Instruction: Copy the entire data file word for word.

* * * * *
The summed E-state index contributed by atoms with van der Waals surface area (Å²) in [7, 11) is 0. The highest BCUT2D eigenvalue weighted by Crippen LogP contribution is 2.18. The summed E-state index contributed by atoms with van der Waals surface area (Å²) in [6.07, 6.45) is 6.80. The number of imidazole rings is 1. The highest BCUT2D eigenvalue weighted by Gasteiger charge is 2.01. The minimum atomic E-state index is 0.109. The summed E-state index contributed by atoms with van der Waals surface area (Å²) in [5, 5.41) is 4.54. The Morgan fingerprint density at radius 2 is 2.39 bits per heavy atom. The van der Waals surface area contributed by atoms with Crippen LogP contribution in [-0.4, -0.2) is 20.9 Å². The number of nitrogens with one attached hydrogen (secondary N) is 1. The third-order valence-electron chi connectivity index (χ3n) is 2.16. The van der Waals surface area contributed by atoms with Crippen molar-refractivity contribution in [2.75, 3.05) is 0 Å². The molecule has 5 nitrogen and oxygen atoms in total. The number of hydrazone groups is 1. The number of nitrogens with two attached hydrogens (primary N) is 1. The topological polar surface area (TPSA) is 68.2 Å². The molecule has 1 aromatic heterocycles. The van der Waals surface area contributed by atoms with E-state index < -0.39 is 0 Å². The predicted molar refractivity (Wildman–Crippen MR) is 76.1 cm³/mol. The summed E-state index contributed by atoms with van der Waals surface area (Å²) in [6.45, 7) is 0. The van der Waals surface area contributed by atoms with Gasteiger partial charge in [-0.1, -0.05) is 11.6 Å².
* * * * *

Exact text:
The summed E-state index contributed by atoms with van der Waals surface area (Å²) in [7, 11) is 0. The highest BCUT2D eigenvalue weighted by Crippen LogP contribution is 2.18. The summed E-state index contributed by atoms with van der Waals surface area (Å²) in [6.07, 6.45) is 6.80. The number of imidazole rings is 1. The highest BCUT2D eigenvalue weighted by Gasteiger charge is 2.01. The minimum atomic E-state index is 0.109. The summed E-state index contributed by atoms with van der Waals surface area (Å²) in [5, 5.41) is 4.54. The Morgan fingerprint density at radius 2 is 2.39 bits per heavy atom. The van der Waals surface area contributed by atoms with Crippen LogP contribution in [-0.4, -0.2) is 20.9 Å². The number of nitrogens with one attached hydrogen (secondary N) is 1. The third-order valence-electron chi connectivity index (χ3n) is 2.16. The van der Waals surface area contributed by atoms with Crippen molar-refractivity contribution in [2.75, 3.05) is 0 Å². The molecule has 5 nitrogen and oxygen atoms in total. The number of hydrazone groups is 1. The number of nitrogens with two attached hydrogens (primary N) is 1. The topological polar surface area (TPSA) is 68.2 Å². The molecule has 1 aromatic heterocycles. The van der Waals surface area contributed by atoms with E-state index < -0.39 is 0 Å². The predicted molar refractivity (Wildman–Crippen MR) is 76.1 cm³/mol. The summed E-state index contributed by atoms with van der Waals surface area (Å²) in [6.45, 7) is 0. The van der Waals surface area contributed by atoms with Gasteiger partial charge in [-0.1, -0.05) is 11.6 Å².